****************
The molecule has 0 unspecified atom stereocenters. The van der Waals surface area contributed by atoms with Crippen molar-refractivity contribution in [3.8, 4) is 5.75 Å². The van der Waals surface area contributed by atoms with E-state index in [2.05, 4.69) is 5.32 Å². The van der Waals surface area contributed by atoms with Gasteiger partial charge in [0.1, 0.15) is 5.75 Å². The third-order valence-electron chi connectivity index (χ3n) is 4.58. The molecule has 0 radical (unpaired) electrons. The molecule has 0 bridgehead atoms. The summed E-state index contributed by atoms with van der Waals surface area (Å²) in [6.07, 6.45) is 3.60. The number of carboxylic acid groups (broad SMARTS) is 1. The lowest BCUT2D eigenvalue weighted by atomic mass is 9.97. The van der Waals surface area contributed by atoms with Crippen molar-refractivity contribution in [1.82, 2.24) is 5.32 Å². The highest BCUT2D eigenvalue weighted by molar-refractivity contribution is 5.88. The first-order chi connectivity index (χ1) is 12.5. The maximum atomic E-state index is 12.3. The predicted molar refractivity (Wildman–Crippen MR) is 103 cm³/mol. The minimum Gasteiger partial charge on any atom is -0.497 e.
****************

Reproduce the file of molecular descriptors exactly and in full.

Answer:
The molecule has 0 unspecified atom stereocenters. The van der Waals surface area contributed by atoms with Crippen molar-refractivity contribution in [3.8, 4) is 5.75 Å². The van der Waals surface area contributed by atoms with E-state index in [2.05, 4.69) is 5.32 Å². The van der Waals surface area contributed by atoms with Gasteiger partial charge in [0.1, 0.15) is 5.75 Å². The third-order valence-electron chi connectivity index (χ3n) is 4.58. The molecule has 0 radical (unpaired) electrons. The molecule has 0 bridgehead atoms. The summed E-state index contributed by atoms with van der Waals surface area (Å²) in [6.07, 6.45) is 3.60. The number of carboxylic acid groups (broad SMARTS) is 1. The lowest BCUT2D eigenvalue weighted by atomic mass is 9.97. The van der Waals surface area contributed by atoms with Crippen molar-refractivity contribution in [1.82, 2.24) is 5.32 Å². The highest BCUT2D eigenvalue weighted by molar-refractivity contribution is 5.88. The first-order chi connectivity index (χ1) is 12.5. The maximum atomic E-state index is 12.3. The predicted molar refractivity (Wildman–Crippen MR) is 103 cm³/mol. The minimum Gasteiger partial charge on any atom is -0.497 e.